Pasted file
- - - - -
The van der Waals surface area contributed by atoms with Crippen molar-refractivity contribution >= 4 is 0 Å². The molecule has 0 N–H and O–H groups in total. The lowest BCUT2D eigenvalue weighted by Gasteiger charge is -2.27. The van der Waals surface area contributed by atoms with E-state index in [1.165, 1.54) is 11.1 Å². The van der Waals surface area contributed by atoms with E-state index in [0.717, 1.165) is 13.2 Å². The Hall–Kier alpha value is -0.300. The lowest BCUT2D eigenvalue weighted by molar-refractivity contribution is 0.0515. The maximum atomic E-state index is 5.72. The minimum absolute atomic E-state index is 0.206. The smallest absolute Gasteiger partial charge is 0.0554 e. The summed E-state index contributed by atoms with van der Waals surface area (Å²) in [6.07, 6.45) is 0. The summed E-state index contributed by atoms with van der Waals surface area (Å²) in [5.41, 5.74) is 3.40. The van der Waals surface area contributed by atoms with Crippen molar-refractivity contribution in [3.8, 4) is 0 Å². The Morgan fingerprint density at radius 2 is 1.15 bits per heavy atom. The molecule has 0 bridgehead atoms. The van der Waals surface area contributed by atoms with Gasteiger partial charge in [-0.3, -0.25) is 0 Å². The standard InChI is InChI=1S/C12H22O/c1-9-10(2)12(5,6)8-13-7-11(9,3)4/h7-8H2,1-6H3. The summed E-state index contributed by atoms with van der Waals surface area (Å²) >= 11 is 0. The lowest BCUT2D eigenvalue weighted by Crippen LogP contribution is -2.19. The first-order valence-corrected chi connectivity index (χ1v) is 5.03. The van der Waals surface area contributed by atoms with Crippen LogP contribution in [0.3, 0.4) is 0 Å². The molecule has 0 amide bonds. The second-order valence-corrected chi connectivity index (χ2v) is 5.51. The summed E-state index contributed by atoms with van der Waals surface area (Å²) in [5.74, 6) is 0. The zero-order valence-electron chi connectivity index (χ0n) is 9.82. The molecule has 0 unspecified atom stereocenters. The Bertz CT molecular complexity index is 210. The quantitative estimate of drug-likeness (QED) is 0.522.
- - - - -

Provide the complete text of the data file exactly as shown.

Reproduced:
The van der Waals surface area contributed by atoms with Crippen molar-refractivity contribution >= 4 is 0 Å². The molecule has 0 N–H and O–H groups in total. The lowest BCUT2D eigenvalue weighted by Gasteiger charge is -2.27. The van der Waals surface area contributed by atoms with E-state index in [1.165, 1.54) is 11.1 Å². The van der Waals surface area contributed by atoms with E-state index in [0.717, 1.165) is 13.2 Å². The Hall–Kier alpha value is -0.300. The lowest BCUT2D eigenvalue weighted by molar-refractivity contribution is 0.0515. The maximum atomic E-state index is 5.72. The minimum absolute atomic E-state index is 0.206. The smallest absolute Gasteiger partial charge is 0.0554 e. The summed E-state index contributed by atoms with van der Waals surface area (Å²) in [6.07, 6.45) is 0. The summed E-state index contributed by atoms with van der Waals surface area (Å²) in [5.41, 5.74) is 3.40. The van der Waals surface area contributed by atoms with Crippen molar-refractivity contribution in [3.8, 4) is 0 Å². The Morgan fingerprint density at radius 2 is 1.15 bits per heavy atom. The molecule has 0 bridgehead atoms. The van der Waals surface area contributed by atoms with Gasteiger partial charge in [-0.3, -0.25) is 0 Å². The standard InChI is InChI=1S/C12H22O/c1-9-10(2)12(5,6)8-13-7-11(9,3)4/h7-8H2,1-6H3. The summed E-state index contributed by atoms with van der Waals surface area (Å²) >= 11 is 0. The lowest BCUT2D eigenvalue weighted by Crippen LogP contribution is -2.19. The first-order valence-corrected chi connectivity index (χ1v) is 5.03. The van der Waals surface area contributed by atoms with Crippen LogP contribution in [0.3, 0.4) is 0 Å². The molecule has 0 amide bonds. The second-order valence-corrected chi connectivity index (χ2v) is 5.51. The summed E-state index contributed by atoms with van der Waals surface area (Å²) in [5.74, 6) is 0. The zero-order valence-electron chi connectivity index (χ0n) is 9.82. The molecule has 0 unspecified atom stereocenters. The Bertz CT molecular complexity index is 210. The quantitative estimate of drug-likeness (QED) is 0.522.